Underground odyssey: Chile miners defied the odds
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Last Updated: Wednesday, October 13, 2010, 12:37
  
Copiapo: The miners who began emerging late Tuesday after 69 days underground in northern Chile surprised and delighted the world with their unlikely survival.

Even as the men were being hauled up in large cages, in a painstakingly slow and meticulous process, some were looking back on the miraculous story of how 33 men survived the first 17 days with little fluid and even less food, trapped 700 metres underground - and how they fared once the first primitive shaft reached them.

The miners had nearly been given up for dead after a collapse in the copper mine trapped them Aug 5. Yet rescuers persisted for weeks with drilling.

Maybe, just maybe, there was a chance someone had survived.

Then suddenly, on the 17th day, the breakthrough came. The precision-targeted shaft - not much wider than a man's closed, flattened palm - had reached a safety chamber underground.

There was a dramatic, silent pause.

Then a cheer went up as the note arrived, attached to a probe that had been lowered: "All 33 of us are well in the shelter."

The news electrified the rescuers, and sent whoops of excitement around the world: the 32 Chileans and one Bolivian were still alive.

From that moment Aug 22, the amazing story unfolded, piece by piece.

They were alive because they were well organised, thanks to leadership from shift boss Luis Urzua, 54, and other mining veterans, like former merchant sailor Mario Gomez, 62.

For 17 days, through the "hell" of constant darkness, high humidity, in 35 degrees Celsius, they devised tools and routines that kept them alive, sane and relatively healthy.

There were wake-up calls, a bite of tuna and a gulp of milk every 48 hours and a set of dominoes to kill time. Oxygen was not a problem through natural ventilation, and they did not need the tanks stored in the safety shelter.

Food was the first request. They had dwindled to shadows of their former selves.

"Under this sea of rock, we are expecting all of Chile to pull hard so that we can be taken out of this hell," Urzua told Chilean President Sebastian Pinera.

Soon, there was a routine. "Palomas" or pigeons - 1.5-metre transport tubes lowered on pulleys - delivered every essential and even non-essential item that would fit in the 10-cm wide shaft, except alcohol.

Communications, power and water lines were installed, live football games transmitted. Astronauts and psychologists counselled them on coping with isolation and trained them to deal with the onslaught of publicity and maybe money for their stories when they emerge.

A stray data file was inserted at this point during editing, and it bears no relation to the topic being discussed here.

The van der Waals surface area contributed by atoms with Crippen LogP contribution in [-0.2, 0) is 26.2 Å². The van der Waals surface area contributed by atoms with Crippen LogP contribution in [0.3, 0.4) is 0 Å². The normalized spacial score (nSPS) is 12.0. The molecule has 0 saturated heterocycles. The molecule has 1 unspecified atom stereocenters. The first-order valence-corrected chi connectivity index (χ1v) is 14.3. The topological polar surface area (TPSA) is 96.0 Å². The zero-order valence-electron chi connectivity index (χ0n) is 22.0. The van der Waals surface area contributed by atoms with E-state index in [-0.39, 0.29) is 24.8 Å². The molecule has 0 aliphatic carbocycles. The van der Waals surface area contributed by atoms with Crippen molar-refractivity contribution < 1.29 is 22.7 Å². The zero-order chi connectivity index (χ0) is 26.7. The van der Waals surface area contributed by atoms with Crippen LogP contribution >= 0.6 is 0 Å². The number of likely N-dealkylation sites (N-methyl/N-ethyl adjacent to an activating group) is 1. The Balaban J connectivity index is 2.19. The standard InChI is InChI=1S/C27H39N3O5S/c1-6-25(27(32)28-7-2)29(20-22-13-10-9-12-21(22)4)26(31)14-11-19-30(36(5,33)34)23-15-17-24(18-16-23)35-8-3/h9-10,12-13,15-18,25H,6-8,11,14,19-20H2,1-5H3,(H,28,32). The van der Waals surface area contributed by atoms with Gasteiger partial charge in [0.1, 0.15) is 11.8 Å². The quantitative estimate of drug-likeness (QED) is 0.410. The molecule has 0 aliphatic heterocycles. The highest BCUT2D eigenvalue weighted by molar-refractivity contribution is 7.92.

Letters to family came back, along with dirty laundry.

"When I get out, we'll buy the wedding dress and we'll get married in a religious ceremony," Esteban Rojas promised his partner Jessica Yanez.

After 25 years, they have children and grandchildren but no marriage license. Relatives say Rojas, 44, must have felt the disaster coming, because he gave Children's Day presents to his children ahead of time, the day before the collapse.

Luxury goods like state-of-the-art iPods went down, courtesy of Apple founder Steve Jobs, along with the shirt of Spain goalscorer David Villa, a son and grandson of miners.

There were video conferences and video recordings of their life in the depths, until they decided to stop broadcasting because they did not want to become a reality show.

For those who were not veterans of the tough mining industry - like Bolivian Carlos Mamani, 23, on his first day of work as a miner - the collapse and ensuing isolation were particularly challenging.

For Raul Bustos, 40, Chile's year of disaster followed him wherever he went. He lost his job as a mechanic in Talcahuano in the February quake in central Chile, then tried his luck as an outside driver for the copper mining operation in the north.

He was inside Aug 5 to repair a broken truck.

On the surface, life went on. Relatives of the miners set up Camp Esperanza (Spanish for "hope") by the mine entrance, enduring sizzling daytime heat and night-time chill of the Atacama desert.

The miners' request for cigarettes and alcohol prompted a media debate on whether some were alcoholics. Cigarettes were eventually allowed, but the workers never got alcohol.

The wife of Ariel Ticona, 29, gave birth to his third child - a girl who was appropriately named Esperanza.

Another miner, Mario Sepulveda, celebrated his 40th birthday and started a possible new career: Acting as presenter in the miners' videos of life underground, he has become a favourite of Chilean television, and programmes looked forward to having him on their sets after the rescue.

San Esteban, the San Jose copper mine owner which has a poor safety record and failed for hours to report the collapse, declared itself bankrupt and said it could not guarantee wages for the duration of the ordeal. The Chilean government paid the rescue costs, which at one point included three large drills.

For some, pending troubles after rescue may not stop at financial issues. For four miners, the ordeal meant awkward mine-side encounters between wives and lovers, and offspring who had not previously met.

Some joke that Yonni Barrios, 50, hardly wants to see the sunlight at all.

"He loves me!" Barrios' lover shouted at reporters and security officers by the entrance to the mine.

"That woman has no legitimacy," the miner's wife shouted back.

IANS


First Published: Wednesday, October 13, 2010, 12:37


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